It’s hard to know which part of Jesus is more on display, his humanity or divinity, when he chews out the disciples on the other side the mountain top experience we celebrate today this Transfiguration Sunday. Is this the frustrated human or an angry deity or a little of both? I mean, as far as rebukes go, this one is pretty biting. In verse 41 of today’s reading Jesus says to the disciples, “You faithless and perverse generation, how much longer must I be with you and bear with you?” In essence, Jesus says to his followers, why am I stuck with you and why can’t you figure it out. A few verses later, Jesus again says to the disciples, “Let these words sink into your ears.”
In my most frustrating parenting moments, similar words have escaped my lips, and I looked at my five- year old and said, “what don’t you understand about what I’m telling you?”
Yet like my daughter who insists on putting her glass on top of her plate only to have it spill just like we told her it would, the disciples can’t catch on to what Jesus is telling them. It just won’t sink in.
What else could they need?
On top of the healings, the teaching, the exorcisms, the raising of a dead man, Jesus takes James, John and Peter to the top of this mountain and they see Jesus experience a dramatic change. He gets all shiny, and his clothes glow and Moses and Elijah are there and they talk about Jesus’ departure. Then these three disciples, are enveloped in a cloud and God speaks to them. I mean come on. Would that you or I could have that kind of experience. Wouldn’t it just make things easier to know, to be certain, to trust that it’s all real?
That’s what this transfiguration moment is all about. It’s Jesus’ moment of credentialing. After all, he’s said and done thus far in Luke’s gospel, Jesus appears to these three disciples with Moses and Elijah – the heavy hitters of the Old Testament – and gets a verbal stamp of approval from God that says this guy is it, listen to him.
But they don’t, at least not completely.
Because what Jesus is telling them doesn’t make sense in their worldview. It doesn’t make sense in our worldview. A person with the kind of credentials that Jesus has, the power that Jesus has, the influence that he could exercise, doesn’t just give it away. A person like Jesus shouldn’t be talking about his death, he shouldn’t be talking about getting handed over, getting betrayed by human hands. God’s chosen one, God’s son, shouldn’t be planning his departure instead he should be planning his triumph.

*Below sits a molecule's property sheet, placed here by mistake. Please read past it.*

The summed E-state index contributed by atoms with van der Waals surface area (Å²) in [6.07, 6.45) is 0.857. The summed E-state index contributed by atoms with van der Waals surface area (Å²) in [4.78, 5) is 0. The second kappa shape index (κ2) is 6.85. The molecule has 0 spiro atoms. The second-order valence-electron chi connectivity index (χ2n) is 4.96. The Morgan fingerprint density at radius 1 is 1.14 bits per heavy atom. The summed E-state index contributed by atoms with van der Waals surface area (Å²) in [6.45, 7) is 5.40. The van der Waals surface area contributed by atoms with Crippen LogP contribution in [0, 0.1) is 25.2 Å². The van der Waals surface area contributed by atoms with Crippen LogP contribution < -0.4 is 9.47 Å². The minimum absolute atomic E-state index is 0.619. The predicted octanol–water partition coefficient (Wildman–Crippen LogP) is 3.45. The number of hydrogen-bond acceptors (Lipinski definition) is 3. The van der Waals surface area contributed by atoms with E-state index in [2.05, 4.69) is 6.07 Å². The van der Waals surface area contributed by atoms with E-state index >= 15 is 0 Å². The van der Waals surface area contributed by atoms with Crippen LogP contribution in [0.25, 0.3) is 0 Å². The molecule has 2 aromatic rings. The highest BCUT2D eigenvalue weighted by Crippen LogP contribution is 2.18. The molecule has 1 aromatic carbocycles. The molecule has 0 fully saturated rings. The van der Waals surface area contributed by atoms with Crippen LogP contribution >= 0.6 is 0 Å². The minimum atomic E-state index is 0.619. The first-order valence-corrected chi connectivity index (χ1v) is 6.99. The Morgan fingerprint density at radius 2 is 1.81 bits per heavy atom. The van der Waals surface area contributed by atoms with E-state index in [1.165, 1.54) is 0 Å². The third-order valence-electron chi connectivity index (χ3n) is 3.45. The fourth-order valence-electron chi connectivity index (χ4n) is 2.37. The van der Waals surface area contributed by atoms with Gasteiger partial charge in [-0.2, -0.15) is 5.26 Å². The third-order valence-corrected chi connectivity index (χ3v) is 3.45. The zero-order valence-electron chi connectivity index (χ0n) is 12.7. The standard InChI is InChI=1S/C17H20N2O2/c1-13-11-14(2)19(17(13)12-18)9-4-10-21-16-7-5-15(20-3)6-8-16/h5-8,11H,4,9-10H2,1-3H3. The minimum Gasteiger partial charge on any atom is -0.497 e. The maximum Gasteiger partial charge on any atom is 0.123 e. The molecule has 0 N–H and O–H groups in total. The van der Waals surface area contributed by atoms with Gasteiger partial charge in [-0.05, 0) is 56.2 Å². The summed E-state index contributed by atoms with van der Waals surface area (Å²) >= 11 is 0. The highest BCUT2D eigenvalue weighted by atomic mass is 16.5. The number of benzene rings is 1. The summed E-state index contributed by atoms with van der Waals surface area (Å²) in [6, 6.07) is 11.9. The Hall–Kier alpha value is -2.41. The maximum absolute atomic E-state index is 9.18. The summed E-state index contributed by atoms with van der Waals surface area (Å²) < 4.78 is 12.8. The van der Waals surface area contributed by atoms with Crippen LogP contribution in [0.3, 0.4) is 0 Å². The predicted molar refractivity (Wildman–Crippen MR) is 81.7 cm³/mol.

The path that Jesus is about to embark on is not a godly path, a least not by any human standards. As we’ll see this one who the crowds celebrate as he displays the breadth and depth of his power during his ministry becomes the one who the crowds mock as he hands over his life for the sake of the world.
What Jesus is talking about, what God is manifesting on this mountain, what the disciples see and hear doesn’t add up, it doesn’t square. How can a suffering God help?
We aren’t all that different from the disciples, I suspect. If you are at all like me, you want the God of the mountaintop, the omnipotent, omniscient, omnipresent God to swoop into time and space from the eternal heavenly realm and fix the mess we’ve made of this place. I find myself looking around at everything that’s going on in the world and saying to myself, won’t someone save us from this. So to glimpse a vision of transcendent glory on the mountain, as the disciples did, well I’d want to stay there too. Because I’ve seen what life is life down there and I want no part of that.
But where I seek escape from the difficulty of this world, the transfigured Jesus throws himself more fully into life in this world, even a life that culminates in death on a cross. In the road that leads to Jerusalem, we see God’s commitment to sharing more fully in the totality of our existence, in the fullness of what it means to be human. This moment on the mountain is God’s doubling down on us, on humanity, on this world. It is indeed God’s credentialing of the path that Jesus will take, even though it makes little or no sense to us.
So God’s words to the disciples on the mountaintop are spoken to us today too, “This is my Son, my Chosen; listen to him!” Listen to him.
In the difficult time in which we live, it can be easy to miss the voice of Jesus that calls us more fully into this world. It may appear more desirable to escape from the ugliness rather than confront it head on. So today I want to close with some words from Dietrich Bonhoeffer. He wrote these words in June of 1944 while in prison in Nazi Germany.
God does not repay evil for evil, and thus the righteous should not do so either. No judgment, no abuse, but blessing. Blessing means laying one’s hand on something and saying, Despite everything, you belong to God. This is what we do with the world that inflicts such suffering on us. We do not abandon it; we do not repudiate, despise or condemn it. Instead, we call it back to God, we give it hope, we lay our hand on it and say: may God’s blessing come upon you, may God renew you; be blessed, the world created by God, you who belong to your Creator and Redeemer.